Back Monday | 21 April, 2008
Ironies of Rural Development Intervention
A story told by a researcher recently returned from Afghanistan, working on a development program. Here he is asking people in a village:
"How often do you clean out your irrigation channel?"
"Every time the NGO pays us."
"Well, when did they last pay you?"
"Two years ago."
"How often did you clean the irrigation channel before the NGO arrived to work in the region?"
Apocryphal as the story may be, it still is a wonderful illustration of how interventions can change the local calculus, substituting for local effort and thereby leading to bizarre, unanticipated distortions. That theme is probably relevant to many rural development programs across the region. If you have any similar stories, let us know.
03.04.2014 | Thursday Note: This blog is re-posted from the MYPLACE project's blog. The original MYPLACE blog can be found here.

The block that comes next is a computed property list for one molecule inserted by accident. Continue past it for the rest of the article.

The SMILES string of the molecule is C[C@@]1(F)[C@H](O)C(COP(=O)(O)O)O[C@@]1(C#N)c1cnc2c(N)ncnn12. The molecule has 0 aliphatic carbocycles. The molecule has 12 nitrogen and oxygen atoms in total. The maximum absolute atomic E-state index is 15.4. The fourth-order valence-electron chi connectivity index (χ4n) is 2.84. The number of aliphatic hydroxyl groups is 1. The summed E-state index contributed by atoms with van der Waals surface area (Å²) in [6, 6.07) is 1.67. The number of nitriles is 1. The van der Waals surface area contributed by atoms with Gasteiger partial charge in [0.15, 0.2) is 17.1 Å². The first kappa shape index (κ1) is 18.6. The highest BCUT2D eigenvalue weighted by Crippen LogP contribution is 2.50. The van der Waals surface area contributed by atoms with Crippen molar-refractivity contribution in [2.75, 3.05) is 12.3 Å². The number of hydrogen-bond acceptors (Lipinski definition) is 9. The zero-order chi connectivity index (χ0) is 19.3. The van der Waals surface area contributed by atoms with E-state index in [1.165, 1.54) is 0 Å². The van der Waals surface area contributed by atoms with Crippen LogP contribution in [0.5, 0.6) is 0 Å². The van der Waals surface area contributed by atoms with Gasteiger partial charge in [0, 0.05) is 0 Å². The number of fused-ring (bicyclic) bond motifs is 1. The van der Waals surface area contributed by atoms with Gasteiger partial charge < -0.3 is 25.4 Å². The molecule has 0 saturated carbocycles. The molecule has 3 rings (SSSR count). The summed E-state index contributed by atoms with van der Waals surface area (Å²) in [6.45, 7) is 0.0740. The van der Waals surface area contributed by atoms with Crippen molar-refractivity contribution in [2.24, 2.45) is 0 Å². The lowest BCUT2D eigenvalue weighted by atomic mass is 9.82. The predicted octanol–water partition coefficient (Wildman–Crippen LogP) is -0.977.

Claims to 2000 or even 3000 years of nationhood are not difficult to find in Georgia as has been amply documented (see Pelkmans 2006, Suny 1994, Rayfield 2013). The former president Mikheil Saakashvili was even fond of using the earliest human skulls found outside of Africa, in Dmansi in Southern Georgia, as proof that Georgians were “ancient Europeans.”
10.09.2010 | Friday
While writing his PhD, Aleksey Hovakimyan was a regular user of CRRC-Armenia, often working in the computer lab or the library. We therefore were delighted to hear that his PhD thesis has now been published, and wanted to support him in spreading the word of his book's release.
10.03.2008 | Monday
Admittedly we forgot to post this earlier, but we believe it is even more important with the upcoming elections in Georgia.
24.09.2008 | Wednesday
Interested in urban development? Want to know how outsiders describe the urban experience of Baku? Two young researchers from Germany have set up a blog to follow their project in tracking changes in Baku. Oriana Kraemer and Sebastian Burger take photographs, attend lectures, and comment on what they observe. Given the inflow of sudden wealth, Baku witnesses comprehensive change. A great project, therefore.
13.11.2008 | Thursday
As you may recall, we are conducting migration research in Georgia, together with the International School of Economics in Tbilisi (ISET). Here is an update on this larger, Global Development Network-funded project, from a recent GDN Newsletter.